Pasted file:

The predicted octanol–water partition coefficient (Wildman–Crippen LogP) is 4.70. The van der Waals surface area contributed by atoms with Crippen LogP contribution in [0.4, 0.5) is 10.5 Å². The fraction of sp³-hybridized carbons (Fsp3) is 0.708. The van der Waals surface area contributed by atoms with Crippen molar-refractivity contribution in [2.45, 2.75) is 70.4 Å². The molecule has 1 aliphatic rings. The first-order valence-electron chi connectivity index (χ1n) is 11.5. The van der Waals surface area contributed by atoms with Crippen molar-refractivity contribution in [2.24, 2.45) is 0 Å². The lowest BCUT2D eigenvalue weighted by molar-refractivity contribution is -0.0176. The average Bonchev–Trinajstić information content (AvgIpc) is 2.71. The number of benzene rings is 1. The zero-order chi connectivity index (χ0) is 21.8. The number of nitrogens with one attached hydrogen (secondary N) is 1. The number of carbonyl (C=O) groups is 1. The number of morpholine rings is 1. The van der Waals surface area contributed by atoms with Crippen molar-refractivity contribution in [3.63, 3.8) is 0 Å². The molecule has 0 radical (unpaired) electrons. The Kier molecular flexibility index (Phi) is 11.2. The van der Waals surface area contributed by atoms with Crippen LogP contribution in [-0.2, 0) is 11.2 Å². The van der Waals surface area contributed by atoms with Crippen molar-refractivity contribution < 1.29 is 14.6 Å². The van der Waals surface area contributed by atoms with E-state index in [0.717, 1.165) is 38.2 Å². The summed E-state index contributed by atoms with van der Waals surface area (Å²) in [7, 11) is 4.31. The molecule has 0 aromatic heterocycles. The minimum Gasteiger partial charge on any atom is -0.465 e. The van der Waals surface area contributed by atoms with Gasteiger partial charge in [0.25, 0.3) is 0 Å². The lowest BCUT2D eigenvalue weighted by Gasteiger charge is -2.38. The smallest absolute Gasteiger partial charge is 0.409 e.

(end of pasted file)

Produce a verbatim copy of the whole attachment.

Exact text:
The predicted octanol–water partition coefficient (Wildman–Crippen LogP) is 4.70. The van der Waals surface area contributed by atoms with Crippen LogP contribution in [0.4, 0.5) is 10.5 Å². The fraction of sp³-hybridized carbons (Fsp3) is 0.708. The van der Waals surface area contributed by atoms with Crippen molar-refractivity contribution in [2.45, 2.75) is 70.4 Å². The molecule has 1 aliphatic rings. The first-order valence-electron chi connectivity index (χ1n) is 11.5. The van der Waals surface area contributed by atoms with Crippen molar-refractivity contribution in [2.24, 2.45) is 0 Å². The lowest BCUT2D eigenvalue weighted by molar-refractivity contribution is -0.0176. The average Bonchev–Trinajstić information content (AvgIpc) is 2.71. The number of benzene rings is 1. The zero-order chi connectivity index (χ0) is 21.8. The number of nitrogens with one attached hydrogen (secondary N) is 1. The number of carbonyl (C=O) groups is 1. The number of morpholine rings is 1. The van der Waals surface area contributed by atoms with Crippen molar-refractivity contribution in [3.63, 3.8) is 0 Å². The molecule has 0 radical (unpaired) electrons. The Kier molecular flexibility index (Phi) is 11.2. The van der Waals surface area contributed by atoms with Crippen LogP contribution in [-0.2, 0) is 11.2 Å². The van der Waals surface area contributed by atoms with Crippen molar-refractivity contribution < 1.29 is 14.6 Å². The van der Waals surface area contributed by atoms with E-state index in [0.717, 1.165) is 38.2 Å². The summed E-state index contributed by atoms with van der Waals surface area (Å²) in [7, 11) is 4.31. The molecule has 0 aromatic heterocycles. The minimum Gasteiger partial charge on any atom is -0.465 e. The van der Waals surface area contributed by atoms with Gasteiger partial charge in [0.25, 0.3) is 0 Å². The lowest BCUT2D eigenvalue weighted by Gasteiger charge is -2.38. The smallest absolute Gasteiger partial charge is 0.409 e.